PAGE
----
So the news today is that opinion polls found that the general population still finds traditional classes to be better than online ones in a few key areas. I find polls like these fascinating, but not because I think they spell trouble for online learning. These are opinion polls and therefore don’t necessarily spell out fact. What they do reflect is what message is most often heard. And what is currently dominating the message? xMOOCs. So you are probably dealing with some misunderstood terms here.
Anyone in online learning knows that online courses can be just as good or bad at things like “instruction tailored to each individual,” providing “high-quality instruction from well-qualified instructors,” or offering “rigorous testing and grading that can be trusted.” The reality is that those are all factors that depend more on design and instructors than whether something is online or not. Personally I have never been in a face-to-face class that allowed for “instruction tailored to each individual.” But I know many online programs that do. So I am making a case that individual perception is biased – so what?
The so what part is that we still need the evangelists out there, spread the good news of online learning. Not as the only method of learning for the future, but as one that is every bit as equal to face-to-face learning. I think many of us just sit back and think the case has been made and the battle has been won, when polls like this one still show some ground to be gained.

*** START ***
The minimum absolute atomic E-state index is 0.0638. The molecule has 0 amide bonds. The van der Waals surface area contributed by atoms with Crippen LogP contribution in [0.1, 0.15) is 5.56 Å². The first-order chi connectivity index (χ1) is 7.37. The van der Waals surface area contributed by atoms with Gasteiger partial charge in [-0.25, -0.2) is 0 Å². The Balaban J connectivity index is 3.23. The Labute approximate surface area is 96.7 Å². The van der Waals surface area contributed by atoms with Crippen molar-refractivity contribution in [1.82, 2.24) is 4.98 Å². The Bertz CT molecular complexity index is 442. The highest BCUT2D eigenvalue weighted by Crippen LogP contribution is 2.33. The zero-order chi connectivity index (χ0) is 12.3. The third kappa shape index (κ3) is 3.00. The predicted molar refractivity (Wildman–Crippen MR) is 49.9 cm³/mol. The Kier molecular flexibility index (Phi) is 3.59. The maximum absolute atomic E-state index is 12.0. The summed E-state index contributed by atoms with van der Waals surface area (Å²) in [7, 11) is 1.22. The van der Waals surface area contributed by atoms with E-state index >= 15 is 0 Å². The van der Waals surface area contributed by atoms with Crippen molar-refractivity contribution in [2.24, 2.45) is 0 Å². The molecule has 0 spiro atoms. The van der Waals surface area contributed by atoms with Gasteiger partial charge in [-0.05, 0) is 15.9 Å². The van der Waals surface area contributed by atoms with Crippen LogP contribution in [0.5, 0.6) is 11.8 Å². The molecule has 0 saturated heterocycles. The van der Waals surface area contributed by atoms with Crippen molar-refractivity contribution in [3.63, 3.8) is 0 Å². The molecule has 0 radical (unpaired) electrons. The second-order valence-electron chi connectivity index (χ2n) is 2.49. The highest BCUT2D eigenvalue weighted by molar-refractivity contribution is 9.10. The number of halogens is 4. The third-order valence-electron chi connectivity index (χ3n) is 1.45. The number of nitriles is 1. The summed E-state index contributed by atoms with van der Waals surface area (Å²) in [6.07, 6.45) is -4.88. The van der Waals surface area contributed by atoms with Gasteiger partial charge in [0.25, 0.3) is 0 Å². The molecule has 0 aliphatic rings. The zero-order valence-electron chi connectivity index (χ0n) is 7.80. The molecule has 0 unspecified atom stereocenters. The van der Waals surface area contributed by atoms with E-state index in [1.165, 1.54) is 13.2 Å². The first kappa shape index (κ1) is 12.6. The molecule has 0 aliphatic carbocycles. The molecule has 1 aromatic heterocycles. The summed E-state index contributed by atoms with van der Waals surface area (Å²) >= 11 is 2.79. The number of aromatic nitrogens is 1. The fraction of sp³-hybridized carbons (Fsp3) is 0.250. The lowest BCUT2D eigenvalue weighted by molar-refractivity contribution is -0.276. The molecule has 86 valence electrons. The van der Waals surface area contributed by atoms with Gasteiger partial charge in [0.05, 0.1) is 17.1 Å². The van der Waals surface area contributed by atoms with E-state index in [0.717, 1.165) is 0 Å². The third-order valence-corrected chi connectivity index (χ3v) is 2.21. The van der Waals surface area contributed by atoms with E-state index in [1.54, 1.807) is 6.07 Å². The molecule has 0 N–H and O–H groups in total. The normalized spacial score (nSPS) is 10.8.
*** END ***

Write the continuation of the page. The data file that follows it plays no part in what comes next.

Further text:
And did anyone else notice that this poll found a much higher satisfaction rate with college in general than the “death of the university” crowd has been preaching? I may to hold off my early retirement plans if this whole university thing survives….
Matt is currently the Learning Innovation Coordinator with the UT Arlington LINK Research Lab. His research focuses on Learning Theory, Innovation, and learner empowerment. Matt holds a Ph.D. in Learning Technologies from the University of North Texas, a Master of Education in Educational Technology from UT Brownsville, and a Bachelors of Science in Education from Baylor University. His research interests include instructional design, learning pathways, sociocultural theory, heutagogy, virtual reality, and open networked learning. He has a background in instructional design and teaching at both the secondary and university levels and has been an active blogger and conference presenter. He also enjoys networking and collaborative efforts involving faculty, students, administration, and anyone involved in the education process.